The Fighting Varietals


One of the biggest wine niches, the fighting varietals, is getting bigger. Including wines priced from roughly $5 to $7, this group is a step above jug wines and just below the lower-priced estate-bottled varietals. Traditionally, these wines have come from California and, for the past few years, Chile and Australia. Now wines from the south of France and South Africa are joining the crowd.

All of this adds up to a projected 400,000 new cases of wine in the American market next year--roughly the equivalent of adding a new winery the size of Wente Bros.

The greatest impact in the United States may well be from the Languedoc-Roussillon area of France, an enormous wine-growing region that stretches from the Spanish border all the way to the Rhone and produces two of every five bottles made in France.

In the past this was the jug wine capital of Europe and most of its wines were extremely modest. But recently, finer grape varieties have been planted, more modern technology has been used, and the wine has gone from dull to drinkable.


The amount of acreage involved is truly extraordinary. Robert Skalli, owner of one of the largest food firms in France, says his company has agreements with 150 growers to buy the grapes from 17,000 acres of vineyards--the equivalent of half the total of Sonoma County--from the Pays d’Oc region of the Languedoc.

Skalli’s new, massive winery in Sete already turns out 3 million cases of wine, a third of it marketed under the name Fortant de France. In the United States, the wines are priced at $7 or less, a few below $5.

The best wine in the Fortant line is probably the 1992 Sauvignon Blanc ($6) with a delicate varietal aroma of hay and grapefruit. The 1992 Chardonnay ($6) also is attractive, with a light fragrant note of apples and a clean finish. The red wines are well made but not as interesting; the 1992 Cabernet was better than a 1992 Syrah.

Joining Skalli is another Pays d’Oc vintner, which sells its wines under the label Chantfleur. I was impressed with the 1992 Chantfleur Chardonnay. It has sprightly fruit (spicy apple and pear) and a crisp finish. Its price, $4.50 a bottle, is a good value.


The push for South African wines here is being made in anticipation of a black-majority-rule government taking over in South Africa next spring. The South African government has set April 27, 1994, as the tentative date to hold the first multiracial election in the nation’s 350-year history. Ken Onish set up his company in 1992--six months after the lifting of trade sanctions against South Africa--to import South African wines into the United States.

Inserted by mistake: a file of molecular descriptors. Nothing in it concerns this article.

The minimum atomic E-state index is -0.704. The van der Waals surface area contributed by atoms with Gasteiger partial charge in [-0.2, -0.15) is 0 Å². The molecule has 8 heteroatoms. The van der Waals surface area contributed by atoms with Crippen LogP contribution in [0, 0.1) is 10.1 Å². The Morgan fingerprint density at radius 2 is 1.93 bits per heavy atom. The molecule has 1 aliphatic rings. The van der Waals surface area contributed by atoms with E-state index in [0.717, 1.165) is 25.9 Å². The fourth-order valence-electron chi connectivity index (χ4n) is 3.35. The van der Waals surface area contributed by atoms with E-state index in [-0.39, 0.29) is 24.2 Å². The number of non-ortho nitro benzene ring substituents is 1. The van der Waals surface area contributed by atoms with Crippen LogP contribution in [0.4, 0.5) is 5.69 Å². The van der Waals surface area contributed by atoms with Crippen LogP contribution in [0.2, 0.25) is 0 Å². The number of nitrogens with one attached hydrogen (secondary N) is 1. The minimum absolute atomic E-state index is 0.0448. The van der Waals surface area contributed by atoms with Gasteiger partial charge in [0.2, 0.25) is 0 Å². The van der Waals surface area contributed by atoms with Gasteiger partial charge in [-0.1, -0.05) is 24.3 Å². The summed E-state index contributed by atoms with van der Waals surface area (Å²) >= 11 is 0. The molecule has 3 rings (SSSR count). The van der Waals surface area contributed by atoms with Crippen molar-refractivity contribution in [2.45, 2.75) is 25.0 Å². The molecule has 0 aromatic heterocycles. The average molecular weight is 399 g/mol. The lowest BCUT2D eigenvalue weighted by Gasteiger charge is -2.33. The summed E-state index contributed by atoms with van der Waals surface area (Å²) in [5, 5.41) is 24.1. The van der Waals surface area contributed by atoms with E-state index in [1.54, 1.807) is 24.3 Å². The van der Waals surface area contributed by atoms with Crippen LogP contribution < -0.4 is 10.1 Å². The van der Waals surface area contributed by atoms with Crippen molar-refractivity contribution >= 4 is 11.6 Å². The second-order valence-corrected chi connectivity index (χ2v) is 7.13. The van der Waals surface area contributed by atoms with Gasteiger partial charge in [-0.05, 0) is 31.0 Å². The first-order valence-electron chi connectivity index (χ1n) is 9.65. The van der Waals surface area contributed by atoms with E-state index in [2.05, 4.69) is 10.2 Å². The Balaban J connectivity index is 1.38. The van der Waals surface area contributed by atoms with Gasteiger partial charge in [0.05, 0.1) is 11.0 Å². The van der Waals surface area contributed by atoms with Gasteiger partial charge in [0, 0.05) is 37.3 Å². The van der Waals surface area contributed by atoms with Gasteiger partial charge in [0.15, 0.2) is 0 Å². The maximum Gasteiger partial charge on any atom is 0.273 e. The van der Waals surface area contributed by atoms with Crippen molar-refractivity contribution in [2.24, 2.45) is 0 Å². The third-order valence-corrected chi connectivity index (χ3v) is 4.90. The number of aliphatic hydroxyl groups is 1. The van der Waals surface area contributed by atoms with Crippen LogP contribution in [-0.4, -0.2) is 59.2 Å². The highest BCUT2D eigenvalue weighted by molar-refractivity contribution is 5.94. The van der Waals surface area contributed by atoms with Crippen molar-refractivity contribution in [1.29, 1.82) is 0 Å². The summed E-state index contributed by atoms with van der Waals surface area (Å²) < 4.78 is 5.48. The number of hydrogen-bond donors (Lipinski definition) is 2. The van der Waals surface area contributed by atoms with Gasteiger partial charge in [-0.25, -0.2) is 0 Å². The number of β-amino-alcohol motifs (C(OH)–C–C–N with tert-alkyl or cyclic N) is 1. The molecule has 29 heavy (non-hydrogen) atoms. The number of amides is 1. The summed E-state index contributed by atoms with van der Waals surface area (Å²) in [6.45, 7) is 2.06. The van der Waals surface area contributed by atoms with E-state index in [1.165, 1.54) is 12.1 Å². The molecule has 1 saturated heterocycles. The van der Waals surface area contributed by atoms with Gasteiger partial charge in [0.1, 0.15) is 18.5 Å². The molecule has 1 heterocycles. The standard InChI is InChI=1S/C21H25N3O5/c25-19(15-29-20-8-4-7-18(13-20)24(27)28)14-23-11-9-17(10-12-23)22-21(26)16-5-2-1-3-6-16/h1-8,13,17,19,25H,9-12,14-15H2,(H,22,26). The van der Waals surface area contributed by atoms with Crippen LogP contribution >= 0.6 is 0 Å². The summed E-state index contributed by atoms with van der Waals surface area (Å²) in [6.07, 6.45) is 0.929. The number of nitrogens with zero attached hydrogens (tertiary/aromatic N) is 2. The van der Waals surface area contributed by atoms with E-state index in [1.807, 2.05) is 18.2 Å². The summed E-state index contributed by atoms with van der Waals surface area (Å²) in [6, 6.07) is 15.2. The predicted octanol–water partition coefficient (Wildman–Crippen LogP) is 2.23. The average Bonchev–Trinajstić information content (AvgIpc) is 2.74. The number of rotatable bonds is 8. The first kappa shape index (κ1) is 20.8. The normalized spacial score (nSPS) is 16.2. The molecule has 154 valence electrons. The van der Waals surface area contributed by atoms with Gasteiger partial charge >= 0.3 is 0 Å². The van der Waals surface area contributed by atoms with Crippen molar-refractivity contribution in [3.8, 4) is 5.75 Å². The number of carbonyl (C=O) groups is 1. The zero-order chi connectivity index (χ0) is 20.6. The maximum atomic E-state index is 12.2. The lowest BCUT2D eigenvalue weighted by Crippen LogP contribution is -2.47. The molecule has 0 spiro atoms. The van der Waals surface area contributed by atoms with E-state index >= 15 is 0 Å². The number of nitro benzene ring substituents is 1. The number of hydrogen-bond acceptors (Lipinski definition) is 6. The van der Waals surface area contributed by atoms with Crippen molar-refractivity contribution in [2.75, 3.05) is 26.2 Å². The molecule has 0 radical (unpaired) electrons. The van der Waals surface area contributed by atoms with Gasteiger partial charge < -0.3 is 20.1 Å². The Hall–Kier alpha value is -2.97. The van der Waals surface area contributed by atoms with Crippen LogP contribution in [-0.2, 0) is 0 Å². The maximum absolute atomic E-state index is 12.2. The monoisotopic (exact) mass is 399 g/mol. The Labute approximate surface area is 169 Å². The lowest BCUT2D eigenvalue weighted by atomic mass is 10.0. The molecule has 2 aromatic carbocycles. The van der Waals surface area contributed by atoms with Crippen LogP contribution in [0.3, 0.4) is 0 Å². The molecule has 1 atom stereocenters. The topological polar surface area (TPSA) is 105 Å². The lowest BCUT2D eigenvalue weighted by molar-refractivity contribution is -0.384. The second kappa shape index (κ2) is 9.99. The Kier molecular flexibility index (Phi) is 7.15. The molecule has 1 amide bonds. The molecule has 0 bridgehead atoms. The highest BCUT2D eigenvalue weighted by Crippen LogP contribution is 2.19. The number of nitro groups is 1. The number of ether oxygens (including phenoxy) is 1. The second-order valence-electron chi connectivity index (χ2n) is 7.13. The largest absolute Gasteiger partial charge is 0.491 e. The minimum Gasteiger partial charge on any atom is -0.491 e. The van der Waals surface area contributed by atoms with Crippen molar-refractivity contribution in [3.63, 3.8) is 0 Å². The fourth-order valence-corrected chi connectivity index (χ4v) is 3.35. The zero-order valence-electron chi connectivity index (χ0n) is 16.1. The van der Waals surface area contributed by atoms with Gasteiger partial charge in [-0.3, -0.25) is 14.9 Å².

Onish’s wines are all made by a large cooperative located just south of Cape Town. Its Springbok line (created expressly for the U.S. market) includes an attractive 1991 Chardonnay ($6) with a creamy texture and light but tasty flavors.

The best wines Onish makes are sold under the names Cathedral Cellars, Backsberg and Niel Ellis. The 1990 Cathedral Cellars Cabernet Sauvignon ($13) will be served when Nelson R. Mandela and South African President F. W. de Klerk receive the Philadelphia Liberty Medal from President Clinton on July 4.

The Pinotage grape, a cross between Pinot Noir and Cinsault, is unique to South Africa, and Onish is marketing a 1990 Backsberg Estate Pinotage at $8 that is very tasty and smooth. The company also is known for its Ports and Sherries, and the line includes a range of those, all reasonably priced.


Another line of South African wines, the Bergkelder Collection, is being imported by Roederer, the French Champagne producer. This broad line of wines is priced higher ($10 to $18) and includes a dozen brand names, including Meerlust, La Motte, Stellenryck and L’Ormarins.

The best of the line are a 1986 Meerlust Cabernet ($17) and 1987 Meerlust Rubicon ($17), a Cabernet blend. I also like the minty, richly flavored 1988 Stellenryck Cabernet ($14), but the market may not be ready for South African wines at these prices.

Wine of the Week

1989 Louis M. Martini Winery Zinfandel ($7) --This old-line Napa Valley producer has a long and distinguished track record with red wines, especially Zinfandel. The winery’s 1989, a blend of grapes from Sonoma and Napa, is a handsomely crafted lighter-styled wine with ample fruit and tartness to match a variety of foods. Serve it slightly cool (not chilled) to appreciate the bright fruit and tart finish.